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September 29, 2020Retirement Wealth
If you are saving for retirement, you should know how a Roth 401K is different from a traditional 401K in detail. Otherwise, you could lose money.
If two people save the same amount of money for retirement, but one person invests their money better, they can retire much better than the other. There are many differences between a Roth 401K and a traditional 401K, and you need to understand them to make the right choice. The main difference between a Roth 401K and a traditional 401K is how the two investments are taxed.
If you invest in a Roth 401K, your income is taxed now but is tax-free after you retire and withdraw it. If you invest in a traditional 401K, you can deposit income without taxes, but your income will be taxed after you retire and withdraw it.
It depends on how your future spending compares to your current income. Let's assume that your current income is high. That puts you in a high tax bracket, so you are currently losing a lot of money to taxes.
Let's also assume that your taxable income will be relatively low in the future, including all the money you withdraw from your retirement accounts. This means you will be in a lower tax bracket in the future.
If you are going to be in a lower tax bracket in the future, you want to pay taxes on your income in the future and not today. Today you will lose a lot of money on taxes, after retirement, not nearly as much.
Lower future income means that you are better off with a traditional 401K, not a Roth 401K. With a traditional 401K, you can avoid paying taxes now, when your taxes are high, and pay taxes later when your taxes are lower. A traditional 401K has other advantages as well, so Roth 401Ks are not replacing traditional 401Ks.
Many people expect their future income to be higher and not lower than their current income is. In that case, they want to pay taxes on their retirement savings now, when they are in a lower tax bracket, and then withdraw their money tax-free in the future.
If you gain a lot of interest on your money, you might end up being heavily taxed on your interest if you have a traditional 401K. You will not be taxed until you withdraw the money, but you will be taxed nonetheless. With a Roth 401K, you do not have to worry about this, as you have already paid your taxes, and your future withdrawals will be tax-free.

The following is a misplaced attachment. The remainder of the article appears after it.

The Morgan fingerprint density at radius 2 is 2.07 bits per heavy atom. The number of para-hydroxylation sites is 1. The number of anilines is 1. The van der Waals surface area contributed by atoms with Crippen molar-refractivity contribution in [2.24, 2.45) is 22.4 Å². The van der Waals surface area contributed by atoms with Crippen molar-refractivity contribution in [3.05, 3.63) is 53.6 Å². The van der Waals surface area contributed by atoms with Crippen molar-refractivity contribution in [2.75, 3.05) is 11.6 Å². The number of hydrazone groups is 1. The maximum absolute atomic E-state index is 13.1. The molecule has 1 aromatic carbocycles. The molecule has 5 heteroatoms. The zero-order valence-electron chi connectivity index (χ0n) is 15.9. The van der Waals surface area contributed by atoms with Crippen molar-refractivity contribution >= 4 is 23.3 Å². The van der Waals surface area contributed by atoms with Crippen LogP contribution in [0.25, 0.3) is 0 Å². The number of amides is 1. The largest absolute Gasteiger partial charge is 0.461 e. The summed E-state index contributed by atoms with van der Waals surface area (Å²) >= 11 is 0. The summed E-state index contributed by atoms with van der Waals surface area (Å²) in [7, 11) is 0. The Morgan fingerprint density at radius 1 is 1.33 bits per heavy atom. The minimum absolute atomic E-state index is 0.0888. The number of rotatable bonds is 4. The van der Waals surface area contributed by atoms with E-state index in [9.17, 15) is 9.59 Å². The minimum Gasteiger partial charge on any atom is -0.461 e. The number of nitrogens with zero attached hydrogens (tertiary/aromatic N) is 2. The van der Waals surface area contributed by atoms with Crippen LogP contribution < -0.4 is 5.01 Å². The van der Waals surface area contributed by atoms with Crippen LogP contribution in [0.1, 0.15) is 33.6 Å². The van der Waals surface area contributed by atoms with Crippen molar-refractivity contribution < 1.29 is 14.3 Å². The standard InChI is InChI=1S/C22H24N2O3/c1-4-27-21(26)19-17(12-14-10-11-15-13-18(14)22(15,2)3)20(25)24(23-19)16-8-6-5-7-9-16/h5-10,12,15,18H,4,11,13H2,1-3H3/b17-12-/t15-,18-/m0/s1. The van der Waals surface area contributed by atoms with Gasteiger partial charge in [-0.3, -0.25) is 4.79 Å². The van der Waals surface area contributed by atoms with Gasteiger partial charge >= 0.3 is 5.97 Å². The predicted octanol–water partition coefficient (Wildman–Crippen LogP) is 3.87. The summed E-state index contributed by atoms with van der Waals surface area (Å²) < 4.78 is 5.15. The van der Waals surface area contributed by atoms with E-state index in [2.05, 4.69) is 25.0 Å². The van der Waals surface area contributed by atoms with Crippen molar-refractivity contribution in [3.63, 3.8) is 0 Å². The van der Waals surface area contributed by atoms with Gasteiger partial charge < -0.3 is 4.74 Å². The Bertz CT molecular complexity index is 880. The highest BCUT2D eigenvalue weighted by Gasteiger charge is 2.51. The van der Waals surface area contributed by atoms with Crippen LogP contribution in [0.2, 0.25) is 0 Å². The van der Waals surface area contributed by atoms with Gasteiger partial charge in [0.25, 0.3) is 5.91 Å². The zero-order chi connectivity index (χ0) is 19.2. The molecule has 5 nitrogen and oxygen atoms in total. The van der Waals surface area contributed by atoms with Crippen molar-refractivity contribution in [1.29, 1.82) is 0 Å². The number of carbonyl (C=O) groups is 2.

Knowing which one to pick is about rightfully guessing what your financial future will be like. You cannot know for sure. You will have to do your best to estimate what your income will be in retirement.
If you are wise enough to start saving when you are young, you probably expect your income to increase by a great deal long before the end of your career. In that case, your retirement income might exceed your current income, so you want to pay your taxes now.
Later in your career, a traditional 401K is usually a better idea. An average retired person's taxable income is usually lower than their income was late in their career.
One fortunate thing about retirement saving is that you can contribute to both a traditional 401K and a Roth 401K. This way, you can put money into a Roth 401K when you are younger and into a traditional 401K when you are older and expect your income to decrease after retirement. When estimating your post-retirement income, make sure you take social security payments and everything else into consideration.
In 2020, you can only contribute $19500 per year to your 401K accounts before you turn 50. While you could theoretically contribute to both a traditional 401K and a Roth 401K each year, you could only contribute $9750 to each account, and not $19500 to each account. Being able to open both types of accounts is advantageous because you might use one account when you are younger and another account when you are older and have a better income.
Thankfully, these accounts are for anyone who wants them, no matter how high their income is. Don't confuse a Roth 401K with a Roth IRA.